This week is Guest Post Week on my blog. Today we’re in the incredibly good hands of Joey Heflich, author of 700 Hours of Yelling: Dispatches from the Digital Battlefield.
My hand wavers for a moment, but it’s over as soon as I cut the wheel. Bodies bounce off my hood. A park bench splinters into pieces. My partner screams bloody murder. I’ve done something truly terrible.
But before anyone can call it in, the rain washes away most of the evidence, leaving behind a near spotless crime scene.
I should know – I used to be the best homicide detective in Los Angeles.
“So, what do you want for Christmas?”
I drop my controller in my lap as the hulking mass of my police car drifts into another crowd of pedestrians.
“What video game can I get you for Christmas? You usually have like a list or something,” she says.
“No, I don’t want anything,” I reply.
I look at my notebook before I look up at my sister. She crosses her arms and sighs. “Nothing?”
The past two weeks have been a blur of scribbled notes, research papers and video games. Writing about the medium has made me lose any want for yet another green plastic case on my desk. It’s an odd feeling, especially since Christmas is the reason I became so enthralled with video games in the first place.
Years of gifts and good fortune were what made me the gamer I am today. My parents bought us the Nintendo Power Set in 1989. Then came the Commander Keen games and addition after addition to my collection of shareware discs. In 1995, my Dad took me to the store to pick out a Playstation. A year or two later, someone got me a subscription to PC Gamer. Each instance of the holiday brought me closer to that one special moment – the day I met my Playstation 2.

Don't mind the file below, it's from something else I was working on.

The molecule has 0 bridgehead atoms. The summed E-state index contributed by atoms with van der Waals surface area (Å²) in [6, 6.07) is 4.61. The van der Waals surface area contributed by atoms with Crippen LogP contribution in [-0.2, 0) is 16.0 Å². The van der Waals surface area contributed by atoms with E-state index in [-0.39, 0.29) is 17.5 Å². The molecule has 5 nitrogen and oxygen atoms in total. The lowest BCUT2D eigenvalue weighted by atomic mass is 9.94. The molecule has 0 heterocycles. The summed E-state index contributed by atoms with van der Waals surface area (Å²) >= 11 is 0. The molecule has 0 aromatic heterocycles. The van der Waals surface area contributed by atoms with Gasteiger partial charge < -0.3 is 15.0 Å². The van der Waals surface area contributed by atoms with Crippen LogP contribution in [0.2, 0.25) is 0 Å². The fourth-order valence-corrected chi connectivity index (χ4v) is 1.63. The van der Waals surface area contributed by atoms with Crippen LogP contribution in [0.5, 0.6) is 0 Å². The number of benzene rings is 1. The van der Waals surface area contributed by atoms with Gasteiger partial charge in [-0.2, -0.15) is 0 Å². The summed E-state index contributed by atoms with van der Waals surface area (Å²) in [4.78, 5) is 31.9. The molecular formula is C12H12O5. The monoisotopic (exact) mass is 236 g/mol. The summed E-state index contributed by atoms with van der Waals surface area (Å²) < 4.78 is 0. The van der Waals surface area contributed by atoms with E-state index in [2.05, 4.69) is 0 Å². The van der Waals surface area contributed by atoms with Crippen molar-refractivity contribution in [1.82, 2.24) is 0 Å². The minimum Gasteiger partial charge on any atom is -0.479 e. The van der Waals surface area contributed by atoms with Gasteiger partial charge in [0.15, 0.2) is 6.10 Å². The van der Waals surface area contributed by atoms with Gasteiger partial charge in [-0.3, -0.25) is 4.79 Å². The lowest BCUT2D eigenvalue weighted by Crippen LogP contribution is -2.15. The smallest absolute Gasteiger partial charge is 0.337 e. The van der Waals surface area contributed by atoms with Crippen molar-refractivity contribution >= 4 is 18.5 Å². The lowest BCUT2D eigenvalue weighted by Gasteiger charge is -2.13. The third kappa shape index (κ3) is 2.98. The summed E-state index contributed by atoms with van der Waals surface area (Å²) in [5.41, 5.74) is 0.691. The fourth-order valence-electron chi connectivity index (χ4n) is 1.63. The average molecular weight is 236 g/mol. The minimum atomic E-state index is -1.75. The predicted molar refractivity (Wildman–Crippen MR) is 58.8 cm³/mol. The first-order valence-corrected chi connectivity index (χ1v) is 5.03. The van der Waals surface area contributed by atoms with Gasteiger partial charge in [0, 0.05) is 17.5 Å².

Though by then the Christmas magic had already started to disperse. I began buying games for myself. I started to read most of my video game news online. Waiting for demo discs in the mail no longer interested me. And that was all before I became critical of the medium and started writing diatribes about my various digital adventures online.
Now, the holiday season is just another part of my gaming year. It’s almost impossible for me to see past the flaws and enjoy the lacking machinations of the electronic worlds that sprawl out in front of me. But that doesn’t mean I’m not going to try. After all, it is the season for that sort of goofy optimism.
Maybe I could even call it a New Year’s resolution.
My sister kicks my chair, and I swerve back onto the road.
“Well?” she asks.
“Oh, yeah. I’m sure I’ll think of something.”
A few good responses flicker in my mind, and I take off towards a crime scene I had no hand in creating. It looks like I’ll be getting a renewed sense of curiosity this Christmas.
Well, that and Saints Row 3.